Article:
Standing amidst the swirling wind and beaming light of an alien spaceship, onlookers watch in awe as a space alien places his finger on Thomas Jefferson’s forehead and utters words that have become immortalized in history: “I’ll be right here.” It’s the tried and true conclusion of a classic story about a red-haired boy and his, um, intergalactic best friend who gets stranded on Earth, catches the eye of the US Government, and makes a dazzling escape through a slew of FBI agents aggressively holding walkie-talkies. The 18th-century was crazy, y’all.
Okay, fine. There were no walkie-talkies in the 18th-century. Nor was there an FBI, or CGI, for that matter. And I may have liberally borrowed (stolen) the above sequence from Steven Spielberg’s 1982 blockbuster, “E.T.” That said, this classic scene, as a whole, would not be as foreign to the 18th-century mind as we might think. Oftentimes, we consider Science Fiction — specifically, the belief in extraterrestrial life — as a thoroughly modern concept, but, on this National Alien Day, I submit to you, that 18th-century people widely believed in space aliens, or as they referred to them, “Inhabitants,” and, even further, used science, reason, and religion to defend their existence.
Take the below quip from Bernard Le Bovier, M. de Fontenelle’s 1686 book, Conversations On The Plurality Of Worlds, for example:
While it could be misconstrued as a flight of fancy out of context, the speaker is posing an earnest question to the reader. Plurality Of Worlds was written as a philosophical text, and is considered by some to be the first book of the Age of Enlightenment, a period of human inquiry that would change the course of Western history. Newton, Rousseau, and Locke are products of this time period, as are the American and French Revolutions. This particular inquiry is discussed commonly, and by some notable natural philosophers (scientists), including the famous astronomer William Herschel, discoverer of the planet Uranus (though, thankfully, he didn’t name it):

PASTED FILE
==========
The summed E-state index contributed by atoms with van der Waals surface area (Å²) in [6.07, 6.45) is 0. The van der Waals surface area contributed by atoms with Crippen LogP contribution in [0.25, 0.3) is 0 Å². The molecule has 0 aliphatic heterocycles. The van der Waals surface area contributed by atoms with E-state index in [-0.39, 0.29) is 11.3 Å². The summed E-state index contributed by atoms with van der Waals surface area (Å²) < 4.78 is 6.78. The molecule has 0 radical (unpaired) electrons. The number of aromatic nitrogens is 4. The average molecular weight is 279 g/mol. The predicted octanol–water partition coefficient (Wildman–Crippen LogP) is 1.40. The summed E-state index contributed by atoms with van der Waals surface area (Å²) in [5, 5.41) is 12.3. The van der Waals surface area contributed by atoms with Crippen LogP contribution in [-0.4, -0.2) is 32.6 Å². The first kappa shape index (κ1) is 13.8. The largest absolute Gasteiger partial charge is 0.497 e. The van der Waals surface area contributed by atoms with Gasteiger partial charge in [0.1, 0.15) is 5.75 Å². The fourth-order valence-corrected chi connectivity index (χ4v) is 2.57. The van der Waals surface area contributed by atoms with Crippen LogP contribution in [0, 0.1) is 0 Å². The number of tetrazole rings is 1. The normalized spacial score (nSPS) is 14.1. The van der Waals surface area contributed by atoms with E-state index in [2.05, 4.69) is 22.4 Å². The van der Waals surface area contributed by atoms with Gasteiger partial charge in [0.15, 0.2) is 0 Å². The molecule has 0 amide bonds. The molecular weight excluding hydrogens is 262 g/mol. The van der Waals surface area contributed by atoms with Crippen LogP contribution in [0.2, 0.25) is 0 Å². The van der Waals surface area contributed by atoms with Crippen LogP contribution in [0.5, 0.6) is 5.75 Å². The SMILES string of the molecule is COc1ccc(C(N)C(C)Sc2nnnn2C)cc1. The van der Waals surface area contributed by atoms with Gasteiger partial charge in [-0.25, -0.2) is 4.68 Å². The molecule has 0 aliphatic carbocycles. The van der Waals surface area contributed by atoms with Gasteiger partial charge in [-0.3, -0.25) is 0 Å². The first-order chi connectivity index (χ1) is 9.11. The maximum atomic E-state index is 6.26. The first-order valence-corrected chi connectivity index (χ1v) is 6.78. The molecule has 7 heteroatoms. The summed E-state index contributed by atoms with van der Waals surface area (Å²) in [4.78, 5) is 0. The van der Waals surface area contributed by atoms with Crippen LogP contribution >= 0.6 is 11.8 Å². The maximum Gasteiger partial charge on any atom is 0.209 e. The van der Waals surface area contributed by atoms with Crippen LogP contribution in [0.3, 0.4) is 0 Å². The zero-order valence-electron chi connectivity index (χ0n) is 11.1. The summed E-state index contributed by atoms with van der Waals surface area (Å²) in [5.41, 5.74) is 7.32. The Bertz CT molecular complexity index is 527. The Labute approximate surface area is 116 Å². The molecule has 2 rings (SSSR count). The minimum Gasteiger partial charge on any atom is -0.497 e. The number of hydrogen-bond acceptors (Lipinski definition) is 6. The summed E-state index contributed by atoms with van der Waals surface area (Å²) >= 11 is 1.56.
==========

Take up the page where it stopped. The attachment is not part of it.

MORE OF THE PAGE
Herschel is so certain that there are inhabitants beyond Earth, he makes the case for every surface in the Universe to host beings. He states that, “...the sun is richly stored with inhabitants,” and in addition, “the stars are suns, and suns are inhabitable…” concluding, “we may have an idea of numberless globes that serve for the inhabitation of living creatures.” A contemporary of Dr. Herschel, who writes anonymously, takes it a step further in a treatise concerning Jupiter and Saturn. “...we have every reason to believe the planets are inhabited, both from philosophy and religion… the psalmist says, ‘WHO HUNG THE WORLDS UPON NOTHING,’” and James Ferguson, author of the famed Ferguson’s Astronomy (which can be found in Richard Charlton’s library at The Coffeehouse on Duke of Gloucester Street), questions, “...to what purpose could the sun shine upon lifeless lumps of matter, if there were no rational creatures upon them to enjoy the benefit of his light and heat… I could never believe that the Almighty does anything in vain.” John Adams of London goes so far as to speak condescendingly of anyone who might disagree with this notion in 1793’s The Elements Of Knowledge...:
Millions of worlds filled with all kinds of fantastical creatures. In the 21-century, our perception of extraterrestrial life is usually some variant of “Little Green Men,” thanks to the Hopkinsville, Kentucky Alien Encounter of 1955. Our Enlightenment stargazers, however, had their own interpretation of these creatures. In general, though, the agreement is that inhabitants of different worlds could not appear in the image of mankind. The Sun and Mercury are too hot, while Jupiter and Saturn, too cold. Of course, all of this is speculation on the part of the various authors, but some common themes seem to arise. In 1790, Dr. Ferguson writes in An Easy Introduction To Astronomy...
Other descriptions, however, are... less scientific in nature:
While descriptions of the inhabitants of various planets in our solar system differ with almost every author, one point seems to be, dare I say, universally understood: We really have no idea what these creatures might look like. Plurality Of Worlds remarks upon this in a beautifully self-reflective passage:
The old phrase goes, “The sky’s the limit.” For centuries, though, humanity has gazed beyond the bounds of Earth in wonder. Just as today, the universe of the 18th century was expanding, and as humanity’s knowledge increased, more questions arose. How big is all this? What does it all mean? Are we alone? Thanks to modern instruments, we now know the cosmos expands well beyond even our own Milky Way, whereby the thousands of stars visible to us in the night sky give way to an unfathomable expanse of other galaxies, each with billions or trillions of its own suns, making it seem almost inevitable that somehow, somewhere life must exist. As philosophers and common people alike considered the question of “inhabitants” elsewhere 300 years ago, this same, overwhelming feeling is expressed by one Dr. Young, as noted in 1782 by S. Harrington:
*Some of the Principal Inhabitants of ye Moon, William Hogarth, London, 1724, engraving on laid paper, Museum Purchase, 1972-409,13